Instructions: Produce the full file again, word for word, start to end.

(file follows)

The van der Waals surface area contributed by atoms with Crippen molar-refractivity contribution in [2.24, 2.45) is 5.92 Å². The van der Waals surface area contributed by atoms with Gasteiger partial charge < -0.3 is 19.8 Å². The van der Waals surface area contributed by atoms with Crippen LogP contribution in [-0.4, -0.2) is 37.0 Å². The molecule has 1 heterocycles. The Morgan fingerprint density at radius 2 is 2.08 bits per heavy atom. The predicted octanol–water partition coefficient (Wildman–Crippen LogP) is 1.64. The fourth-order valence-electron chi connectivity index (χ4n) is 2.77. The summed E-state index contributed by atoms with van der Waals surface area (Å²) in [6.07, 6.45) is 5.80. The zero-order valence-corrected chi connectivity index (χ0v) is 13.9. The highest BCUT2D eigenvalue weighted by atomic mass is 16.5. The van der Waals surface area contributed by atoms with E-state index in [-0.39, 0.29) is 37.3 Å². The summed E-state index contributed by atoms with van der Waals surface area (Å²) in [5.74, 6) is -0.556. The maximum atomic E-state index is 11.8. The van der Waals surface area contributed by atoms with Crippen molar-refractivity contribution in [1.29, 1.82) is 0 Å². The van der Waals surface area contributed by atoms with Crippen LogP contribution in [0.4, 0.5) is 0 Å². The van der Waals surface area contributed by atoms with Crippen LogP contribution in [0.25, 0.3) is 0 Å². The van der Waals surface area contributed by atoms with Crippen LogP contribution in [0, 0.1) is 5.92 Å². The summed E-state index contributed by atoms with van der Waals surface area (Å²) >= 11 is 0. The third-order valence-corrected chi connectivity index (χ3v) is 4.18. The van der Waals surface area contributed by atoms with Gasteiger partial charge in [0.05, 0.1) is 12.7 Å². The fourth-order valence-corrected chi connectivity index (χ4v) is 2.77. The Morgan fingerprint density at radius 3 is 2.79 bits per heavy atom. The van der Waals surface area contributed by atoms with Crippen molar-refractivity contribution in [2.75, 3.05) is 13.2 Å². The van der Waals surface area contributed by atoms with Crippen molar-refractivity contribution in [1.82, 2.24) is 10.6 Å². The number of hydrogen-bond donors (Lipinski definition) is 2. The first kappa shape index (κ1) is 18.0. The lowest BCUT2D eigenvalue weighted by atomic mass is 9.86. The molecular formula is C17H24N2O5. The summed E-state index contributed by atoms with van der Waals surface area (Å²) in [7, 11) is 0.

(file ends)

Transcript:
The van der Waals surface area contributed by atoms with Crippen molar-refractivity contribution in [2.24, 2.45) is 5.92 Å². The van der Waals surface area contributed by atoms with Gasteiger partial charge < -0.3 is 19.8 Å². The van der Waals surface area contributed by atoms with Crippen LogP contribution in [-0.4, -0.2) is 37.0 Å². The molecule has 1 heterocycles. The Morgan fingerprint density at radius 2 is 2.08 bits per heavy atom. The predicted octanol–water partition coefficient (Wildman–Crippen LogP) is 1.64. The fourth-order valence-electron chi connectivity index (χ4n) is 2.77. The summed E-state index contributed by atoms with van der Waals surface area (Å²) in [6.07, 6.45) is 5.80. The zero-order valence-corrected chi connectivity index (χ0v) is 13.9. The highest BCUT2D eigenvalue weighted by atomic mass is 16.5. The van der Waals surface area contributed by atoms with E-state index in [-0.39, 0.29) is 37.3 Å². The summed E-state index contributed by atoms with van der Waals surface area (Å²) in [5.74, 6) is -0.556. The maximum atomic E-state index is 11.8. The van der Waals surface area contributed by atoms with Crippen molar-refractivity contribution in [1.29, 1.82) is 0 Å². The van der Waals surface area contributed by atoms with Crippen LogP contribution in [0.4, 0.5) is 0 Å². The van der Waals surface area contributed by atoms with Crippen LogP contribution in [0.25, 0.3) is 0 Å². The van der Waals surface area contributed by atoms with Crippen LogP contribution in [0, 0.1) is 5.92 Å². The summed E-state index contributed by atoms with van der Waals surface area (Å²) >= 11 is 0. The third-order valence-corrected chi connectivity index (χ3v) is 4.18. The van der Waals surface area contributed by atoms with Gasteiger partial charge in [0.05, 0.1) is 12.7 Å². The fourth-order valence-corrected chi connectivity index (χ4v) is 2.77. The Morgan fingerprint density at radius 3 is 2.79 bits per heavy atom. The van der Waals surface area contributed by atoms with Crippen molar-refractivity contribution in [2.75, 3.05) is 13.2 Å². The van der Waals surface area contributed by atoms with Crippen molar-refractivity contribution in [1.82, 2.24) is 10.6 Å². The number of hydrogen-bond donors (Lipinski definition) is 2. The first kappa shape index (κ1) is 18.0. The lowest BCUT2D eigenvalue weighted by atomic mass is 9.86. The molecular formula is C17H24N2O5. The summed E-state index contributed by atoms with van der Waals surface area (Å²) in [7, 11) is 0.